- ✓Superb in-camera stitching
- ✓Remote control through app
- ✓Google Street View optimisation
- ✕Tiny screen fonts
The Pilot Era 360 degree VR camera from Pisofttech promises to be the only camera you will need -- whatever you plan to do with it.
From aerial photography to conferences, tourism to events, this 360-degree live streaming camera will provide all of your image requirements without the need for your phone or computer. I am really impressed with its features.
The company has been around for a while. Pisofttech was founded in 2012 by the Alumnus of Hong Kong University of Science and Technology. Participating in research and development of embedded panoramic algorithms, Pisofttech focuses on image and graphics fusion algorithms and visual products.
The Pilot Era camera is hand held -- and not cumbersome at all. Its dimensions are 159 x 61.4 x 61.4mm -- about the same size as a can of soda -- and it weighs 690g. Currently, it is on offer on Indiegogo for $1,999, which means this is for the serious hobbyist -- not the casual consumer who wants to try it out.
The camera has a base unit which screws into the bottom of the camera, which enables you to connect to the device using Ethernet or LTE using a SIM card. The USB-C port can be used either as a power supply or a connector for peripherals such as external drives, storage, screens, or batteries.
The camera has 8K video with a maximum resolution of 7680 x 3840 at 7fps (for Google Street View images) through to 1920 x 960 at 30fps with real-time in-camera stitching. Unstitched video resolution is 7680 x 3840 at 24fps.
Its static images are up to 8192 x 4096 pixels with real-time photo stitching across the images. Furthermore, it delivers 4K live streaming at 3840 x 1920 at 30fps. An impressive set of image resolutions from the get-go.
The Android-based Pilot OS has a comfortable look and feel to it. It has a small 3.1-inch touchscreen, which could be a challenge if you have huge sausage fingers.
The four cameras all have 12MP Sony CMOS sensors and an f2.8 aspehrical (not exactly spherical) fish eye lens. It also has pitch, roll, and yaw stabilisation through its 9-axis gyroscope.
The Pilot Era also supports RTMP (Real Time Media Player) streaming, where you can add the URL of the streaming service (Adobe Media Server, DaCast, Facebook, Kaltura, Live Stream, Meridix, Periscope, Red5, Twitch, UStream, Wowsa or YouTube) for your stream.
According to its Indiegogo page, its 512Gb storage will store over 6.5 hours of 8k videos or 26,000 panoramic images. The 7,200mAh battery will give over 3.5 hours of video shooting.
I connected the camera to Wi-Fi -- I had to use a stylus pen to type my Wi-Fi password as the keyboard was so tiny. I then downloaded a 655mb system update to the camera. The 4.5.0 update supports the Google OSC protocol, which means that the Google Street view app can control the camera.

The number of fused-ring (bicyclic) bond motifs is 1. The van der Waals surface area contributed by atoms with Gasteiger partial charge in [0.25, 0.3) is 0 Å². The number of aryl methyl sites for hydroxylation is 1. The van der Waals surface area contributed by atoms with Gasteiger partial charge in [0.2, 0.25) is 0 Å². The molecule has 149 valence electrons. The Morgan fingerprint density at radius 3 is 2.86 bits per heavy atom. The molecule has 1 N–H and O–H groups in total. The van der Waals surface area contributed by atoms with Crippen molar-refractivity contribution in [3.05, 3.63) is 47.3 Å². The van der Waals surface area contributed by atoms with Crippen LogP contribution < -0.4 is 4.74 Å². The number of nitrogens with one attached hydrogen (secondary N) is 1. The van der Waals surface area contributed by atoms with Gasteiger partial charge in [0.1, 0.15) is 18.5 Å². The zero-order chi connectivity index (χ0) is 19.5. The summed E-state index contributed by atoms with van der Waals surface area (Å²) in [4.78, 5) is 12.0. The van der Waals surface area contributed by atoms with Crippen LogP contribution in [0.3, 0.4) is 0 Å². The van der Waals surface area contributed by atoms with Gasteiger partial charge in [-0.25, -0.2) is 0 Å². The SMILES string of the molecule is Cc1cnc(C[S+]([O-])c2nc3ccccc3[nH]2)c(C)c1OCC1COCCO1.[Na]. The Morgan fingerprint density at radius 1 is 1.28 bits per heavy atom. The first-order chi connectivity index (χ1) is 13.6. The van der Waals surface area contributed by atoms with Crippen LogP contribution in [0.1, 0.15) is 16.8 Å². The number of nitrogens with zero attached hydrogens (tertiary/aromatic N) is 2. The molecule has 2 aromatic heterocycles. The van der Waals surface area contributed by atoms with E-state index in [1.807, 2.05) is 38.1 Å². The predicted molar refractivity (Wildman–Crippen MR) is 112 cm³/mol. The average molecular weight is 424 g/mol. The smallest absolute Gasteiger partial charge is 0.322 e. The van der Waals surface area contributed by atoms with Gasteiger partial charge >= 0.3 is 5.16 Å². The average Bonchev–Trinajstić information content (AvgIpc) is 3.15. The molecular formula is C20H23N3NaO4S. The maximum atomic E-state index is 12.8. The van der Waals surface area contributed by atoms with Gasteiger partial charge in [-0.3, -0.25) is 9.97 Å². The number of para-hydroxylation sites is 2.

This update was quickly followed by another 198mb update, 4.5.1, which fixes the Facebook live streaming issue.
After all of the updates, I found that the camera was easy to configure and use with only four icons on the default screen: Camera, Gallery Live, and Settings. Although the screen is really small, it is packed with useful features.
The Pilot Era focuses perfectly. It corrects for any distortion, and you can zoom the screen in and out. There are indoor and outdoor settings for the best image quality. It also has an anti-rotation feature, so if the camera is tilted or rotated, the image stays in the vertical plane
I love the fact I do not need to fiddle with any of the images after I have taken them. No post production stitching is needed, the camera automatically does this for me – thank goodness.
The Pilot Go app connects to the camera and allows me to control and configure all of the settings on the camera. If you have large hands, this app will save you so much frustration. You can also remotely use the app so the camera will record when you are out of shot -- a really useful feature.
As the camera is standalone, it will live stream, and record at the same time directly to live platforms such as Facebook or YouTube.
The camera is optimised for Google Street view photographers who wish to upload images of the location directly to Google Maps. Select the street view mode on the right hand side of the touch screen and start recording.
You can tweak settings such as ISO, EV, or stitching, and preview the film in the camera gallery before uploading.
The geographic coordinates are saved with each 7fps frame so when the film is uploaded to Google Street View it will create maps of the location filmed depending on the coordinates saved with each image shot.
Google processes all of the footage and creates connections between all of the images taken. You can see the path taken as a blue line in Google Maps. If there is no coordinate data, then Google Maps can not process the video for upload.
Ideally for street view maps, the camera should be installed on a car -- or you could walk around with it fixed to your body. The GPS in the camera seems to be really accurate -- at least in the location I used it.
I tried the Pilot Era in the countryside, and I waited for 30 seconds or so before filming to make sure that I had a good triangulation from the GPS. In town, or in the vicinity of high buildings, you might need to wait longer to get an accurate GPS signal.
I also like the fact that the Pilot Era camera has a removable battery. For an extra $65, you can buy an additional removable battery to double the amount of time you can use the Pilot Era for video and image capture.
Yes, this is an expensive hobby camera. With a recommended price of $2,500, this is aimed firmly at the business side of the market.
But for the features, streaming, and great image quality, I think it is worth the price tag. And with the Google Street View feature, you can map all of the uncharted territory that the real Google Street View cameras have missed.